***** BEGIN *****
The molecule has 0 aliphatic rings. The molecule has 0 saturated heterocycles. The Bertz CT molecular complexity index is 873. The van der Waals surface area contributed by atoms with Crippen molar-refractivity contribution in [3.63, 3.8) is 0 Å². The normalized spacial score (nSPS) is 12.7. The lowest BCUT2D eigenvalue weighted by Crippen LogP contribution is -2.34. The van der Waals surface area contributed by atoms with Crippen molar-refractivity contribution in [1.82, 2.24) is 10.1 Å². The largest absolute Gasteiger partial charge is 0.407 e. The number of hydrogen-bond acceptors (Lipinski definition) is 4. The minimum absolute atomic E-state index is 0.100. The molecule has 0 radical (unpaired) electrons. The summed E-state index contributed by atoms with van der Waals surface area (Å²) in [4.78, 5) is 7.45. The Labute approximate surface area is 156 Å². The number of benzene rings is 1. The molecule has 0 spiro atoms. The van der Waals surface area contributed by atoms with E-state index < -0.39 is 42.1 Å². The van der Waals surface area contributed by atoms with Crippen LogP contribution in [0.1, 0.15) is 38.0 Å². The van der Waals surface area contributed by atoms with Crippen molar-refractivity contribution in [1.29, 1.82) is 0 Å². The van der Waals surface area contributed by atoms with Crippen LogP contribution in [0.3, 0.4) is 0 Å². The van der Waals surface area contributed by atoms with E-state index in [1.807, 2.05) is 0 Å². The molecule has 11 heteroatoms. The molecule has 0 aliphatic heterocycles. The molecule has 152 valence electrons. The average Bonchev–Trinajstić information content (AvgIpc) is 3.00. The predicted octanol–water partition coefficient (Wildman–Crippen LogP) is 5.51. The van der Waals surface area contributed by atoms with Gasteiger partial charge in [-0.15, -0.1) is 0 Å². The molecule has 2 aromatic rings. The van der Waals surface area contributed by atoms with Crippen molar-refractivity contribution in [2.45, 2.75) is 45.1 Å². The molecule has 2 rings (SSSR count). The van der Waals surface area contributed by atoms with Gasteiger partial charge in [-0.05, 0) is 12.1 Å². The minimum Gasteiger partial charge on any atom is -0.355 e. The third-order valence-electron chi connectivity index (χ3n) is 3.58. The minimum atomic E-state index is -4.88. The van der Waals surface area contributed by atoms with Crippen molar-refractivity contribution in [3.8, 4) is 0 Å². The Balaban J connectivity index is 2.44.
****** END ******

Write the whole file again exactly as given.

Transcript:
The molecule has 0 aliphatic rings. The molecule has 0 saturated heterocycles. The Bertz CT molecular complexity index is 873. The van der Waals surface area contributed by atoms with Crippen molar-refractivity contribution in [3.63, 3.8) is 0 Å². The normalized spacial score (nSPS) is 12.7. The lowest BCUT2D eigenvalue weighted by Crippen LogP contribution is -2.34. The van der Waals surface area contributed by atoms with Crippen molar-refractivity contribution in [1.82, 2.24) is 10.1 Å². The largest absolute Gasteiger partial charge is 0.407 e. The number of hydrogen-bond acceptors (Lipinski definition) is 4. The minimum absolute atomic E-state index is 0.100. The molecule has 0 radical (unpaired) electrons. The summed E-state index contributed by atoms with van der Waals surface area (Å²) in [4.78, 5) is 7.45. The Labute approximate surface area is 156 Å². The number of benzene rings is 1. The molecule has 0 spiro atoms. The van der Waals surface area contributed by atoms with E-state index < -0.39 is 42.1 Å². The van der Waals surface area contributed by atoms with Crippen LogP contribution in [0.1, 0.15) is 38.0 Å². The van der Waals surface area contributed by atoms with Crippen molar-refractivity contribution in [1.29, 1.82) is 0 Å². The van der Waals surface area contributed by atoms with Crippen LogP contribution in [0.3, 0.4) is 0 Å². The van der Waals surface area contributed by atoms with E-state index in [1.807, 2.05) is 0 Å². The molecule has 11 heteroatoms. The molecule has 0 aliphatic heterocycles. The molecule has 152 valence electrons. The average Bonchev–Trinajstić information content (AvgIpc) is 3.00. The predicted octanol–water partition coefficient (Wildman–Crippen LogP) is 5.51. The van der Waals surface area contributed by atoms with Gasteiger partial charge in [-0.15, -0.1) is 0 Å². The molecule has 2 aromatic rings. The van der Waals surface area contributed by atoms with Crippen molar-refractivity contribution in [2.45, 2.75) is 45.1 Å². The molecule has 2 rings (SSSR count). The van der Waals surface area contributed by atoms with Gasteiger partial charge in [-0.05, 0) is 12.1 Å². The minimum Gasteiger partial charge on any atom is -0.355 e. The third-order valence-electron chi connectivity index (χ3n) is 3.58. The minimum atomic E-state index is -4.88. The van der Waals surface area contributed by atoms with Crippen molar-refractivity contribution in [3.8, 4) is 0 Å². The Balaban J connectivity index is 2.44.